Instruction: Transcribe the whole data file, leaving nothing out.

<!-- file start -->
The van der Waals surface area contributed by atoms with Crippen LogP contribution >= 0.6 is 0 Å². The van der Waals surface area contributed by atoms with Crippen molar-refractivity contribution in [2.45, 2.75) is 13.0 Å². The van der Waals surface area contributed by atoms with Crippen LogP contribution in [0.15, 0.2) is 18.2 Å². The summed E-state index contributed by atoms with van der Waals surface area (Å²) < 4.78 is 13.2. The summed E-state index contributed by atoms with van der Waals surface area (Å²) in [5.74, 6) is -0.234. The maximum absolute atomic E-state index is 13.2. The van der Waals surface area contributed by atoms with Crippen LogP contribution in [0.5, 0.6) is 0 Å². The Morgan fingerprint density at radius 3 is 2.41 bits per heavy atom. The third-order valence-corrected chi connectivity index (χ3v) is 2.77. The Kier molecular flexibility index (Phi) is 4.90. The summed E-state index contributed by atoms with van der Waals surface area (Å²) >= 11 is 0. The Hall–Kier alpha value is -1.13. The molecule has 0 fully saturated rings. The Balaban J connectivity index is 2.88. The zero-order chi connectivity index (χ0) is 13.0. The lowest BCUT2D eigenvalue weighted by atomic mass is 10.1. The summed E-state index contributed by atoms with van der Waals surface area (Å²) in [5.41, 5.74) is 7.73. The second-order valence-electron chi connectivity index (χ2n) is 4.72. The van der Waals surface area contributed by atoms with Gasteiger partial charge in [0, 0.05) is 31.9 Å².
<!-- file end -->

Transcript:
The van der Waals surface area contributed by atoms with Crippen LogP contribution >= 0.6 is 0 Å². The van der Waals surface area contributed by atoms with Crippen molar-refractivity contribution in [2.45, 2.75) is 13.0 Å². The van der Waals surface area contributed by atoms with Crippen LogP contribution in [0.15, 0.2) is 18.2 Å². The summed E-state index contributed by atoms with van der Waals surface area (Å²) < 4.78 is 13.2. The summed E-state index contributed by atoms with van der Waals surface area (Å²) in [5.74, 6) is -0.234. The maximum absolute atomic E-state index is 13.2. The van der Waals surface area contributed by atoms with Crippen LogP contribution in [0.5, 0.6) is 0 Å². The Morgan fingerprint density at radius 3 is 2.41 bits per heavy atom. The third-order valence-corrected chi connectivity index (χ3v) is 2.77. The Kier molecular flexibility index (Phi) is 4.90. The summed E-state index contributed by atoms with van der Waals surface area (Å²) >= 11 is 0. The Hall–Kier alpha value is -1.13. The molecule has 0 fully saturated rings. The Balaban J connectivity index is 2.88. The zero-order chi connectivity index (χ0) is 13.0. The lowest BCUT2D eigenvalue weighted by atomic mass is 10.1. The summed E-state index contributed by atoms with van der Waals surface area (Å²) in [5.41, 5.74) is 7.73. The second-order valence-electron chi connectivity index (χ2n) is 4.72. The van der Waals surface area contributed by atoms with Gasteiger partial charge in [0, 0.05) is 31.9 Å².